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13 May 2015, 12:42
Staff at a Birmingham School investigated over the trojan horse allegations have been on strike today over fears it could become an academy.
Oftsed inspectors put Small Heath School into special measures in January.
Unions say there are plans to convert it to an academy but the council said it was not aware of such a proposal.
Three teaching unions - the National Union of Teachers, the NASUWT and the ATL are involved in the strike at the secondary school.
In a joint statement they said: "Members of these unions believe that they have been given no alternative but to take strike action after the Chair of the IEB failed to give assurances that academisation would not take place before the end of Autumn Term 2015, a period of time that ATL, NASUWT and NUT members believe is critically required to allow for the initiatives of new management personnel and new improvement strategies to take effect."
But a Birmingham City Council spokesperson said: “We are extremely disappointed that three of the professional associations - NUT, NASUWT and ATL - have chosen to take strike action at Small Heath School. The Interim Executive Board (IEB) and leadership in the school are working with Birmingham City Council to improve standards in the school and ensure pupils get the very best possible education.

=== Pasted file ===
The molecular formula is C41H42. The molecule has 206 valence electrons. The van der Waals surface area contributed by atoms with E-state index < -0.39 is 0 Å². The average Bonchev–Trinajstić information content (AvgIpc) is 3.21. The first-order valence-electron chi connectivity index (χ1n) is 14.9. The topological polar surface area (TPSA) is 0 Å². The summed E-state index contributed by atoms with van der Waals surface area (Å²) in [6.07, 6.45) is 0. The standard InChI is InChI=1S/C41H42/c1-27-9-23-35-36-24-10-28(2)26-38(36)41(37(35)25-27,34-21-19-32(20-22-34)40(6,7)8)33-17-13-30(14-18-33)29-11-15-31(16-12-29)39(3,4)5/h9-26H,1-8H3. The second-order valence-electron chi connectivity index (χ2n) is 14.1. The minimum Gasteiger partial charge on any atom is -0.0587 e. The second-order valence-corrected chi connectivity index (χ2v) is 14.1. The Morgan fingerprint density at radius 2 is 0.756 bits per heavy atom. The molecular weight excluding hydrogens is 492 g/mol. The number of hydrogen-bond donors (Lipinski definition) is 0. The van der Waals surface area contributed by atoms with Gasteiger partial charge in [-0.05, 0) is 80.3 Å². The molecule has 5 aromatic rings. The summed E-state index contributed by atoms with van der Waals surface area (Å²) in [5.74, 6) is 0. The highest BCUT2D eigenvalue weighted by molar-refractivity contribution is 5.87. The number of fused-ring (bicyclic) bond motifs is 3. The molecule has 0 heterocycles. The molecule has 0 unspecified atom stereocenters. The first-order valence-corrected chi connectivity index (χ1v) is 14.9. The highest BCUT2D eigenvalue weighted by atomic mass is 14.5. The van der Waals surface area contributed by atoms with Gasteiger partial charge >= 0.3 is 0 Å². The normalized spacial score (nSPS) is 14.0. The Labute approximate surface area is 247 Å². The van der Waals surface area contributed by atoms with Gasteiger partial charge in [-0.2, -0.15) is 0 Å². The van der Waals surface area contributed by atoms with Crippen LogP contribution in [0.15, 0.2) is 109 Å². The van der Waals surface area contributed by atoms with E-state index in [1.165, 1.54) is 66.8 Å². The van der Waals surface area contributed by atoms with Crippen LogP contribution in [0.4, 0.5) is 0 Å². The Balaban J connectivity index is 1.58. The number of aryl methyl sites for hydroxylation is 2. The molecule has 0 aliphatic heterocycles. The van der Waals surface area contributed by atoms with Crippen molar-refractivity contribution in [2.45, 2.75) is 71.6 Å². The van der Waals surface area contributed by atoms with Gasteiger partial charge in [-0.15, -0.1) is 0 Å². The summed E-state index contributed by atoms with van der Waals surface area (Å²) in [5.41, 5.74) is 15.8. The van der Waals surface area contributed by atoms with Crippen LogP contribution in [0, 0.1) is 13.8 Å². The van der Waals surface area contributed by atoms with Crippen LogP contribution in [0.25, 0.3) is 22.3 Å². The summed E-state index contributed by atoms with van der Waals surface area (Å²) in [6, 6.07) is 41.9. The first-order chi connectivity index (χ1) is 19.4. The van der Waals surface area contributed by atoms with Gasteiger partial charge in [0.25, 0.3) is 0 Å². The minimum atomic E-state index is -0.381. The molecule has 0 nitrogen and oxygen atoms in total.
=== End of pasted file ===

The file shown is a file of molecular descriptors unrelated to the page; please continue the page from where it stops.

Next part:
"The IEB and local authority officers met with the professional associations after receipt of an instruction to take discontinuous strike action. Despite negotiations the IEB has been unable to reach a satisfactory conclusion at this point.
"The reason for the strike has been given as potential academisation of the school. The DfE has not approached the city council or the school so far about this, and if they do, the IEB will ensure that there is immediate consultation with teachers and parents.
"Whilst students taking public examinations at the school on Wednesday will not be affected, we are saddened that some of the professional associations have chosen to take this action at such a crucial time for the young people at Small Heath."